Book Review : Every Note Played by Lisa Genova

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“Everything begins and ends. Every day and night, every concerto, every relationship, every life. Everything ends eventually.” 

The author, Lisa Genova is a neuroscientist and it shows (She is also the author of “Still Alice”, a book about Alzheimer’s and probably better known for its movie adaptation that won Julianne Moore her first Oscar). Her description of the disease and every step of its horrifying effects on the body is very fully described to the last detail. She dispels the myth that ALS patients live long a la Stephen Hawkings. It is a fast moving disease and most people die within 15 months of being diagnosed.

The disease itself is such a monster to contend with that there was no need to embellish anything in the book. As there is no cure for ALS, it was basically the non-human focal point in the story and served for a constant, slow creeping sense of doom and ending we all know is coming. The book takes us on such an intimate journey with ALS and the lives it affects.

Richard is a famous and talented pianist who develops ALS or Lou Gehrig disease. A disease that affects the motor neutrons in the body. He has sacrificed every other aspect of his life to become the amazing pianist that he is. He’s been a terrible husband, a neglectful father and now all his chickens have come home to roost. When his precious fingers become paralyzed he is forced to take account of his life and what’s left of it.

He eventually moves back in with his ex wife Karina who offers to care for him which is an offer that she can’t believe she’s making and he’s accepting. She offers to care for a man who cheated on her and was barely there for his family and the few times he was there, he practiced the piano 10 hours a day instead.

Genova does not present us with a sympathetic main character. She does not pull any punches on exactly who he is. He is an arrogant, self centered man who cheated on his wife, is part of the reason she never pursued her own pianist career and was a shitty father also. But there is something still deeply sad about seeing this once proud man stuck in a wheel chair with his whole life falling apart.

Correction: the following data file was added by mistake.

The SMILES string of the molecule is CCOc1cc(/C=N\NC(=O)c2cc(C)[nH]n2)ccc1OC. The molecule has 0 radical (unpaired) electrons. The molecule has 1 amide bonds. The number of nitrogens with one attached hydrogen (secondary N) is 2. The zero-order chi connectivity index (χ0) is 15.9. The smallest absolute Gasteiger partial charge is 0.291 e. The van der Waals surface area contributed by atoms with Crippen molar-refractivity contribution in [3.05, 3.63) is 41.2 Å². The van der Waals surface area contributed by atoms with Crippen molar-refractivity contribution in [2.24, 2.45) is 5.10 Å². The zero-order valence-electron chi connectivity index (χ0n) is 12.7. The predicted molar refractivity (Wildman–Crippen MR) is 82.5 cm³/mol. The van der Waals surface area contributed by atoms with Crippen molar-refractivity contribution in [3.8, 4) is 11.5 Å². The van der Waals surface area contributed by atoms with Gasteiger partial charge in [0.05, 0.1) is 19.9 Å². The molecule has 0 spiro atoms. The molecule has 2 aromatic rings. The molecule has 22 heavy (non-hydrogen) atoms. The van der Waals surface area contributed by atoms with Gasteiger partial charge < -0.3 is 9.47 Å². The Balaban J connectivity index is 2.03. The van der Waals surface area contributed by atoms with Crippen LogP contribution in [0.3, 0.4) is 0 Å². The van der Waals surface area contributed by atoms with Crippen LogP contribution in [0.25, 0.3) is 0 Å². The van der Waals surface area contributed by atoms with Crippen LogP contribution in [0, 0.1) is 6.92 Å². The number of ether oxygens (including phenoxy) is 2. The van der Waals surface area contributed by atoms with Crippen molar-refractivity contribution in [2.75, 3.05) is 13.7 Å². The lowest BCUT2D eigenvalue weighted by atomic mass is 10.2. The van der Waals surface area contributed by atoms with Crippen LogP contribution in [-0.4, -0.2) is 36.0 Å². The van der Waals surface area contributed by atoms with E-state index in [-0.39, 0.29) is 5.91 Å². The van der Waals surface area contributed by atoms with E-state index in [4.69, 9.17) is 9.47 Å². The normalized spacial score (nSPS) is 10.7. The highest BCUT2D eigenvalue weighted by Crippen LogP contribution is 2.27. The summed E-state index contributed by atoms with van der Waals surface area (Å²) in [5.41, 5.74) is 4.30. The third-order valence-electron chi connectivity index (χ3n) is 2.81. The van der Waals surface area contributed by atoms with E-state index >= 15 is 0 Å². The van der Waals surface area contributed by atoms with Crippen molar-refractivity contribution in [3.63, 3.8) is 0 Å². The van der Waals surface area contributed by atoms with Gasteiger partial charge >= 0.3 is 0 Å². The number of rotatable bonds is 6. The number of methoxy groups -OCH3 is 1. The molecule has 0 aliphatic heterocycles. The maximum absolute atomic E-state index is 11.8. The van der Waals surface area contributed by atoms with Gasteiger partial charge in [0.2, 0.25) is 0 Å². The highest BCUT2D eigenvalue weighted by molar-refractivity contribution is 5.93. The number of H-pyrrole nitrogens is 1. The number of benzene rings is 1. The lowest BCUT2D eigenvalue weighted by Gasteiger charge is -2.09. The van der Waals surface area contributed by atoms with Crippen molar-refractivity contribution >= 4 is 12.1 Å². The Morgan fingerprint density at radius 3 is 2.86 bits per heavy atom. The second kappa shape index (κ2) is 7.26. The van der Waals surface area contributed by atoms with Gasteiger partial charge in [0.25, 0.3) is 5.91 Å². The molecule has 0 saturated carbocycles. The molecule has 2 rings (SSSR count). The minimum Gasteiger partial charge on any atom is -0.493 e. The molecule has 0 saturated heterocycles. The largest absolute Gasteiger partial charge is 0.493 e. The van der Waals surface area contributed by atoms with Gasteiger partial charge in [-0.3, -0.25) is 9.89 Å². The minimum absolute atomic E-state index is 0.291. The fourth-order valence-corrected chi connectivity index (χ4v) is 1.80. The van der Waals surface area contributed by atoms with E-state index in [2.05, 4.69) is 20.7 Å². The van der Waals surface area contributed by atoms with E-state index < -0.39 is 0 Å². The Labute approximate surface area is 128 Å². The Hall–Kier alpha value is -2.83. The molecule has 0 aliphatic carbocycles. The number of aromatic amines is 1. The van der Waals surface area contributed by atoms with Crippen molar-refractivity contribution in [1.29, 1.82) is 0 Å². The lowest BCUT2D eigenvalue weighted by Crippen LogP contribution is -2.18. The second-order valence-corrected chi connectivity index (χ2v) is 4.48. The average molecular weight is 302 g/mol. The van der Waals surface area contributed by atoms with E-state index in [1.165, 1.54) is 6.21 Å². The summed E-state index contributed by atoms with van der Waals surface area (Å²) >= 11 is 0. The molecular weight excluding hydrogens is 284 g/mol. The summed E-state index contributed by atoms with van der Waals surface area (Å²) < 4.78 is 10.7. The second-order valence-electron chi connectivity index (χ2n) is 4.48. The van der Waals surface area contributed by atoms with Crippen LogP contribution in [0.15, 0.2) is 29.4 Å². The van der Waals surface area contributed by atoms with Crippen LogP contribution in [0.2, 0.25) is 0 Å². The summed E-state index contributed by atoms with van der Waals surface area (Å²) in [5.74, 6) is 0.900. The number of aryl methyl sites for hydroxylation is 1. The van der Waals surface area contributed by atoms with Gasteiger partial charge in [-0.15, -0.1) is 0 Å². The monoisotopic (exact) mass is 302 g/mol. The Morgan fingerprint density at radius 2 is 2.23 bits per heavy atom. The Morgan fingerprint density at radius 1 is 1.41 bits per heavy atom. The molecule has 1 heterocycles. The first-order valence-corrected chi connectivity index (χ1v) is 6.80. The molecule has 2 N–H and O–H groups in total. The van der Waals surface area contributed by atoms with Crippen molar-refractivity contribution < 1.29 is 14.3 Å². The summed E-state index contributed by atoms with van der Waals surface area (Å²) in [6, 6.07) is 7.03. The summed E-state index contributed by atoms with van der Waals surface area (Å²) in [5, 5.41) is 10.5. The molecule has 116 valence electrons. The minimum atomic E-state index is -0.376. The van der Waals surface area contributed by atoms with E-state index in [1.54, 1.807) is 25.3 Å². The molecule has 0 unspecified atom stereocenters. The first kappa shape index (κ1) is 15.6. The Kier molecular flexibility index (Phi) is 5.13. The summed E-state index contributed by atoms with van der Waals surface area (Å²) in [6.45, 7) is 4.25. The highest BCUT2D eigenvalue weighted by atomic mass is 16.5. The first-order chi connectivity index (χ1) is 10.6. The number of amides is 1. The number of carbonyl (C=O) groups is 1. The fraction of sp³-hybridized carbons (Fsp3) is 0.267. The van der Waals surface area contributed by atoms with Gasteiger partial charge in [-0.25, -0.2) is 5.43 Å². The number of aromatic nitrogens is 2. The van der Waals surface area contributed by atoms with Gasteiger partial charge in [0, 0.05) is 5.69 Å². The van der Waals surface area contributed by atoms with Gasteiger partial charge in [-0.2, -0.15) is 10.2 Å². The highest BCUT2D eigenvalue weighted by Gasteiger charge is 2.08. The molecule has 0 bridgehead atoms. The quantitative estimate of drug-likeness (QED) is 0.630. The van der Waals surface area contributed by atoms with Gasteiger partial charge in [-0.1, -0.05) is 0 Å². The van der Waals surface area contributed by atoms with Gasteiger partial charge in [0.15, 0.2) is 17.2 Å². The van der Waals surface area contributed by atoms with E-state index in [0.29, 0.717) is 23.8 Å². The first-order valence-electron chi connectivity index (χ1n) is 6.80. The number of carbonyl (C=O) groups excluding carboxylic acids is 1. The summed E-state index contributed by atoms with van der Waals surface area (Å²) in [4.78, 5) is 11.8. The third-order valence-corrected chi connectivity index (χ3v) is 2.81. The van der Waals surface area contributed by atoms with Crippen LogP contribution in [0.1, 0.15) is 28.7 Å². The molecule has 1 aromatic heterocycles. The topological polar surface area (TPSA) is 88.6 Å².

My problem with this book was how it was sold. The summary made me believe that the book was about a couple dissecting the demise of their marriage, so I went in thinking it was a book about a crumbled marriage and instead it was about an illness, as mentioned above.

I kept thinking the two main characters would at least talk about their marriage and what led to its end but what we were given were individual thoughts on their marriage with no actual dialogue that could have led to some kind of closure or understanding from both sides. As Richard’s ability to speak starts eroding I kept waiting for them to have a conversation and actually talk to each other while they still could but I never got that satisfaction. 

“His neurons are dying, and the muscles they feed are literally starving for input. Every twitch is a muscle stammering, gasping, begging to be saved. They can’t be saved.”

I ended up giving this book 3 stars because the expectations I had based on the publisher’s blurb were not met. Even though I found myself ugly crying in public while reading the final 20 pages of this book, I still really enjoyed this book and would absolutely recommend. Read this book because it is heart wrenching and important. Then read the author’s plea at the end of the book for more donations towards ALS research. It’s hard to read this book and not go rushing off to donate, I know I did.


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